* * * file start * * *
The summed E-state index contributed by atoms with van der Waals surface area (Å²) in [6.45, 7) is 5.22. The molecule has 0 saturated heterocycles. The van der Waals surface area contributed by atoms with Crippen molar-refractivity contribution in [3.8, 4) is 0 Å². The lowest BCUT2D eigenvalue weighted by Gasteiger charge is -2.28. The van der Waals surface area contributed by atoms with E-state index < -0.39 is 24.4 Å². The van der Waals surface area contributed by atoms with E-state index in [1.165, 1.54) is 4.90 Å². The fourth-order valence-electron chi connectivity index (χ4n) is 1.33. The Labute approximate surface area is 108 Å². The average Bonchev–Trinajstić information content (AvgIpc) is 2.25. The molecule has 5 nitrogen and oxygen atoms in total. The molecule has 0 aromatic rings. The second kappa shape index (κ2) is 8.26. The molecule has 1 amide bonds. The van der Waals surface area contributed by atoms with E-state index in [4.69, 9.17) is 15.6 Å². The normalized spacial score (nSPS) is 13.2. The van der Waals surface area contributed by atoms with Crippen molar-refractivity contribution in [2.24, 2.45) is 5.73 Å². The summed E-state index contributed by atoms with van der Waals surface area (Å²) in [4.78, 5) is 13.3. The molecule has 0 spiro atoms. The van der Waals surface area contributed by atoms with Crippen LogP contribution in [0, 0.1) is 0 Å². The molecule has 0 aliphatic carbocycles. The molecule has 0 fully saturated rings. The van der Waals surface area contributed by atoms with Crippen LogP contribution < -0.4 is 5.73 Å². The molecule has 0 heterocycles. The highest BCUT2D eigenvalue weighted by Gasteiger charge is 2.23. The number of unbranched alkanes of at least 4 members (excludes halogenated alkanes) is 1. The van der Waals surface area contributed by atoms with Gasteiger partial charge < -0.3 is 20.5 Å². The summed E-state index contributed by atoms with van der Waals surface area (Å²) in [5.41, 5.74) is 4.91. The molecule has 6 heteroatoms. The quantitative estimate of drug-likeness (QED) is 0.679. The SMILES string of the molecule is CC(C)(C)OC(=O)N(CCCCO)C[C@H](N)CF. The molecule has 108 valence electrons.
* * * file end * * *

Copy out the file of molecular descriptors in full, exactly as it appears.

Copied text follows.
The summed E-state index contributed by atoms with van der Waals surface area (Å²) in [6.45, 7) is 5.22. The molecule has 0 saturated heterocycles. The van der Waals surface area contributed by atoms with Crippen molar-refractivity contribution in [3.8, 4) is 0 Å². The lowest BCUT2D eigenvalue weighted by Gasteiger charge is -2.28. The van der Waals surface area contributed by atoms with E-state index < -0.39 is 24.4 Å². The van der Waals surface area contributed by atoms with E-state index in [1.165, 1.54) is 4.90 Å². The fourth-order valence-electron chi connectivity index (χ4n) is 1.33. The Labute approximate surface area is 108 Å². The average Bonchev–Trinajstić information content (AvgIpc) is 2.25. The molecule has 5 nitrogen and oxygen atoms in total. The molecule has 0 aromatic rings. The second kappa shape index (κ2) is 8.26. The molecule has 1 amide bonds. The van der Waals surface area contributed by atoms with E-state index in [4.69, 9.17) is 15.6 Å². The normalized spacial score (nSPS) is 13.2. The van der Waals surface area contributed by atoms with Crippen molar-refractivity contribution in [2.24, 2.45) is 5.73 Å². The summed E-state index contributed by atoms with van der Waals surface area (Å²) in [4.78, 5) is 13.3. The molecule has 0 spiro atoms. The van der Waals surface area contributed by atoms with Crippen LogP contribution in [0, 0.1) is 0 Å². The molecule has 0 aliphatic carbocycles. The molecule has 0 fully saturated rings. The van der Waals surface area contributed by atoms with Crippen LogP contribution < -0.4 is 5.73 Å². The molecule has 0 heterocycles. The highest BCUT2D eigenvalue weighted by Gasteiger charge is 2.23. The number of unbranched alkanes of at least 4 members (excludes halogenated alkanes) is 1. The van der Waals surface area contributed by atoms with Gasteiger partial charge < -0.3 is 20.5 Å². The summed E-state index contributed by atoms with van der Waals surface area (Å²) in [5.41, 5.74) is 4.91. The molecule has 6 heteroatoms. The quantitative estimate of drug-likeness (QED) is 0.679. The SMILES string of the molecule is CC(C)(C)OC(=O)N(CCCCO)C[C@H](N)CF. The molecule has 108 valence electrons.